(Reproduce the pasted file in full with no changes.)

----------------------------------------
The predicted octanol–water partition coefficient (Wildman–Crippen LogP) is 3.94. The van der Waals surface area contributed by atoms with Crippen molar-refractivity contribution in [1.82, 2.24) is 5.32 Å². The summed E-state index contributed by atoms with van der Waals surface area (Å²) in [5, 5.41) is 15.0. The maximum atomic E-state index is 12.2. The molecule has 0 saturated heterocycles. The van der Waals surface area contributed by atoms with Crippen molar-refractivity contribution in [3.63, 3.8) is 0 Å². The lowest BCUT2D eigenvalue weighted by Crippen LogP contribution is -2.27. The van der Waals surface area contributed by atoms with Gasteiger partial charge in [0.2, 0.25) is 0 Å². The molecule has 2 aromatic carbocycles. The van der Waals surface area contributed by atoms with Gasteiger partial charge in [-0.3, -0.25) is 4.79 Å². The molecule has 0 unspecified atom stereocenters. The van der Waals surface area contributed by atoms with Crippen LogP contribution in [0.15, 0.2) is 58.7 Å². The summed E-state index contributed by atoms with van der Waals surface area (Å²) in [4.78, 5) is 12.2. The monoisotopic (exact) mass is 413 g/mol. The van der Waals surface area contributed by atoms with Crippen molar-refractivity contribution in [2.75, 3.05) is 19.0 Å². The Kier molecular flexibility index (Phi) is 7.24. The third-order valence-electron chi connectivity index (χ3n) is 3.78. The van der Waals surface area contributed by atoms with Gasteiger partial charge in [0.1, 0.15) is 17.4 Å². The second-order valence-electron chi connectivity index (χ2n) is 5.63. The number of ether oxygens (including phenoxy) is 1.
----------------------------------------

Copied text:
The predicted octanol–water partition coefficient (Wildman–Crippen LogP) is 3.94. The van der Waals surface area contributed by atoms with Crippen molar-refractivity contribution in [1.82, 2.24) is 5.32 Å². The summed E-state index contributed by atoms with van der Waals surface area (Å²) in [5, 5.41) is 15.0. The maximum atomic E-state index is 12.2. The molecule has 0 saturated heterocycles. The van der Waals surface area contributed by atoms with Crippen molar-refractivity contribution in [3.63, 3.8) is 0 Å². The lowest BCUT2D eigenvalue weighted by Crippen LogP contribution is -2.27. The van der Waals surface area contributed by atoms with Gasteiger partial charge in [0.2, 0.25) is 0 Å². The molecule has 2 aromatic carbocycles. The van der Waals surface area contributed by atoms with Gasteiger partial charge in [-0.3, -0.25) is 4.79 Å². The molecule has 0 unspecified atom stereocenters. The van der Waals surface area contributed by atoms with Crippen LogP contribution in [0.15, 0.2) is 58.7 Å². The summed E-state index contributed by atoms with van der Waals surface area (Å²) in [4.78, 5) is 12.2. The monoisotopic (exact) mass is 413 g/mol. The van der Waals surface area contributed by atoms with Crippen molar-refractivity contribution in [2.75, 3.05) is 19.0 Å². The Kier molecular flexibility index (Phi) is 7.24. The third-order valence-electron chi connectivity index (χ3n) is 3.78. The van der Waals surface area contributed by atoms with Gasteiger partial charge in [0.1, 0.15) is 17.4 Å². The second-order valence-electron chi connectivity index (χ2n) is 5.63. The number of ether oxygens (including phenoxy) is 1.